Player concerns about the Zika virus have forced US Major League Baseball (MLB) to cancel a series of Games in Puerto Rico. The Miami Marlins and Pittsburgh Pirates had been scheduled to play two games in the commonwealth's capital San Juan on 30 and 31 May.
But after "numerous players expressed concerns about contracting and potentially transmitting the Zika virus to their partners", the games have been relocated to Miami's Marlins Park, the MLB and the Major League Baseball Players Association (MLBPA) said in a joint statement.
Players and staff has received full briefings from the US Centers for Disease Control and Prevention (CDC) regarding the risks associated with the mosquito-borne virus "and the recommended precautions for travellers including those with partners who are pregnant or attempting to conceive", the statement said.
But after discussing the issue and consulting with Puerto Rican government officials MLB commissioner Robert D Manfred Jr "decided that the players who objected to the trip because of their specific family situations should not be forced to travel" to the US territory located in the northeastern Caribbean.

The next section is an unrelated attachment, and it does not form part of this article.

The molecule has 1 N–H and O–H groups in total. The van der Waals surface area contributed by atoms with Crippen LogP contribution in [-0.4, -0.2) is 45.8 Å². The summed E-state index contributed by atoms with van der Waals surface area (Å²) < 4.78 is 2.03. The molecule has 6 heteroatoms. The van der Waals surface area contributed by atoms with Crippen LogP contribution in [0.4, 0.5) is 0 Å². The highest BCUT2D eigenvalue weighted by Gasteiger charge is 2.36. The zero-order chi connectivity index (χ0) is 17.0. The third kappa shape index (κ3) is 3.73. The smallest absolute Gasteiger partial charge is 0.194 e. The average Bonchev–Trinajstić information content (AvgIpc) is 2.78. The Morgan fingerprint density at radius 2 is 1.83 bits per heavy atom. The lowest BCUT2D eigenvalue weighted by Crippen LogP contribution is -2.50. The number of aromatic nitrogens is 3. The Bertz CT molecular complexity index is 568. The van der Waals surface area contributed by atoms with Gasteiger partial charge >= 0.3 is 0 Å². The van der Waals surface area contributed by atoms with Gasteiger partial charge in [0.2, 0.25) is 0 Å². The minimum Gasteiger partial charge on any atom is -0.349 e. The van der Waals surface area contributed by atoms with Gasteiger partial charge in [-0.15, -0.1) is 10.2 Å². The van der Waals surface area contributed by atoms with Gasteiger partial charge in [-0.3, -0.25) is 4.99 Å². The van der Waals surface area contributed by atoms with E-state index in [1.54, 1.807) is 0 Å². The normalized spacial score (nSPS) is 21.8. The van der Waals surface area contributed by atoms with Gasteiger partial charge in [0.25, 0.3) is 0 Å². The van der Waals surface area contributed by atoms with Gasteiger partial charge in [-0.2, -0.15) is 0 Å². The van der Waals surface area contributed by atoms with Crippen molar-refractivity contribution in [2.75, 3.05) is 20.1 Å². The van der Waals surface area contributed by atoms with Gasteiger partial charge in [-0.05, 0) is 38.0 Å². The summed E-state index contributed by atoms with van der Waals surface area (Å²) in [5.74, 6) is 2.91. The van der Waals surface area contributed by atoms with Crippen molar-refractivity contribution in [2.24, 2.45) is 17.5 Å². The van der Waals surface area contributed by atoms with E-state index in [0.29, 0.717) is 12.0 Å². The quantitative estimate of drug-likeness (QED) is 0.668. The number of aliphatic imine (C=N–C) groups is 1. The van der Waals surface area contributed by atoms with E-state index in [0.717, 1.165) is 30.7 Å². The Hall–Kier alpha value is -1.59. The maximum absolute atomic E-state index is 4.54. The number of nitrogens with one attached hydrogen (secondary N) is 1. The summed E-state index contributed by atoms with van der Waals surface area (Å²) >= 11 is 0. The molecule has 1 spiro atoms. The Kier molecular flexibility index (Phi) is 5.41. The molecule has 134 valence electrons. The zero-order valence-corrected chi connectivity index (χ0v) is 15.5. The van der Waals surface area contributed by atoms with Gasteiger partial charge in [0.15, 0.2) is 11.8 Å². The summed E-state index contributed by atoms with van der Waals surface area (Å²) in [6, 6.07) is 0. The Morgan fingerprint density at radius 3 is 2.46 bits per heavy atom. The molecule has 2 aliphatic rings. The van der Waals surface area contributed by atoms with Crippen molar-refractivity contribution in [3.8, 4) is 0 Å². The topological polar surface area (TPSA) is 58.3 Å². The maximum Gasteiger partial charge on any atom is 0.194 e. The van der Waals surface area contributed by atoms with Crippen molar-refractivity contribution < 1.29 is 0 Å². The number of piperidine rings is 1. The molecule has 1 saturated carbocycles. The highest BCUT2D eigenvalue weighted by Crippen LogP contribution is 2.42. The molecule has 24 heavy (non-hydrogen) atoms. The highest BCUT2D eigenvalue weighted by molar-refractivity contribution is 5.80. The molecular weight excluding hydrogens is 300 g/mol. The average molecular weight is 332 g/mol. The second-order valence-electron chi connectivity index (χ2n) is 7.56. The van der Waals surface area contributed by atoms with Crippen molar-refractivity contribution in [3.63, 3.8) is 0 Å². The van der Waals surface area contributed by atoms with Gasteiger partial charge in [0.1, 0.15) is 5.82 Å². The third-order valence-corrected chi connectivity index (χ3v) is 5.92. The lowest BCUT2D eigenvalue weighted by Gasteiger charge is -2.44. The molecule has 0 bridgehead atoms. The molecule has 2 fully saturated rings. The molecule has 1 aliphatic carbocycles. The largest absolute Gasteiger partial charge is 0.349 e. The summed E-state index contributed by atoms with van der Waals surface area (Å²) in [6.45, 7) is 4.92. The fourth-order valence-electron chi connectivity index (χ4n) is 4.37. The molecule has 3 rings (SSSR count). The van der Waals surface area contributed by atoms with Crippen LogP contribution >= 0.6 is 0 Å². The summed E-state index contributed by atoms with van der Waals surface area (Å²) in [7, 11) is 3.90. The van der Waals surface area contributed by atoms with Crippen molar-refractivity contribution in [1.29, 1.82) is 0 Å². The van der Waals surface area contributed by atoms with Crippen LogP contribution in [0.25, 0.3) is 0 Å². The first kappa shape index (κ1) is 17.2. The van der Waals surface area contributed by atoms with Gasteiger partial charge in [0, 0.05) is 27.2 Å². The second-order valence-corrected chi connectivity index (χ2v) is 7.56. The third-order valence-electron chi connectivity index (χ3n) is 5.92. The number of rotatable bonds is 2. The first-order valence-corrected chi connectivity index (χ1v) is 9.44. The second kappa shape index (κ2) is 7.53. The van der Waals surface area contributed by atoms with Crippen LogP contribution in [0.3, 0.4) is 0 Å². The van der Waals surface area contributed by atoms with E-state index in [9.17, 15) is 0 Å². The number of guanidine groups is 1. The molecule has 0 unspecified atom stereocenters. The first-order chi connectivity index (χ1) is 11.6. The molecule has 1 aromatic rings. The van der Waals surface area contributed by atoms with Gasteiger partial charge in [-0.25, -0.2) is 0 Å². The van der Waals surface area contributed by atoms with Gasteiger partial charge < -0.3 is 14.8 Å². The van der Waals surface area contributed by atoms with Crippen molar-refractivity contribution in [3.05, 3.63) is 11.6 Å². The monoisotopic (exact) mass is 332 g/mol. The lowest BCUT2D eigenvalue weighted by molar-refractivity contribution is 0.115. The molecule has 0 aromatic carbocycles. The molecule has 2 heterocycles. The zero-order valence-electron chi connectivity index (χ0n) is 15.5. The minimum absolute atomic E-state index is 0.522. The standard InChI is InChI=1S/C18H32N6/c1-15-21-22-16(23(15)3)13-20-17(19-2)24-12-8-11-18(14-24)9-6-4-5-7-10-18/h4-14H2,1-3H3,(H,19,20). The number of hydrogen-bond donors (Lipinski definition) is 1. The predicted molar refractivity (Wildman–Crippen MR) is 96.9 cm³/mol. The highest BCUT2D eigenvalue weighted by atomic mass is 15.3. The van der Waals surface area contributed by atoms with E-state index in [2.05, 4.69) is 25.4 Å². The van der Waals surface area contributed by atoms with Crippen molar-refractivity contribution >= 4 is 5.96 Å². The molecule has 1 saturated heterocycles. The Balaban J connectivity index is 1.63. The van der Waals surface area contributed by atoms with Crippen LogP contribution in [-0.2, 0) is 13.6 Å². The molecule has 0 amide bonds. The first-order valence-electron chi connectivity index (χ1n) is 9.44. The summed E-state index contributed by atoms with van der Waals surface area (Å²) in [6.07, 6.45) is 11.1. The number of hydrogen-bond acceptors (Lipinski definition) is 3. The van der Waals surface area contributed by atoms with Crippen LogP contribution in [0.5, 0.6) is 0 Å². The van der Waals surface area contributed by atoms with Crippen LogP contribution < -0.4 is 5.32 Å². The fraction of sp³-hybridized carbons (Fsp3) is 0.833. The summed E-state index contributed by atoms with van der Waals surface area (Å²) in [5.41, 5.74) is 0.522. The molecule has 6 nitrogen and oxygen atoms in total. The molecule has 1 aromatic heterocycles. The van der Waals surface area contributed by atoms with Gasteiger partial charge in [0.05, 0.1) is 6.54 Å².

Puerto Rico is among several countries under a "Zika travel notice" by the CDC.
The US State Department has issued travel alerts to more than 40 destinations over Zika concerns, mostly in Latin America and the Caribbean. The virus is believed to cause microcephaly in babies who are born with abnormally small heads.
After an outbreak in Brazil, where at least 4,000 babies are suspected to have been born with the virus, authorities noticed an increase of babies born with microcephaly, according to the World Health Organisation (WHO).
"Substantial new research has strengthened the association between Zika infection and the occurrence of fetal malformations and neurological disorders," the organisation said. "However, more investigation is needed to better understand the relationship. Other potential causes are also being investigated."
They also noted a rise in babies being born with Guillain-Barre syndrome, an illness that can cause temporary paralysis among infected babies.
As the virus spread earlier this year some Latin American and Caribbean countries recommended that women avoid pregnancy by up to two years, while pregnant women were advised to stay indoors and avoid mosquitoes.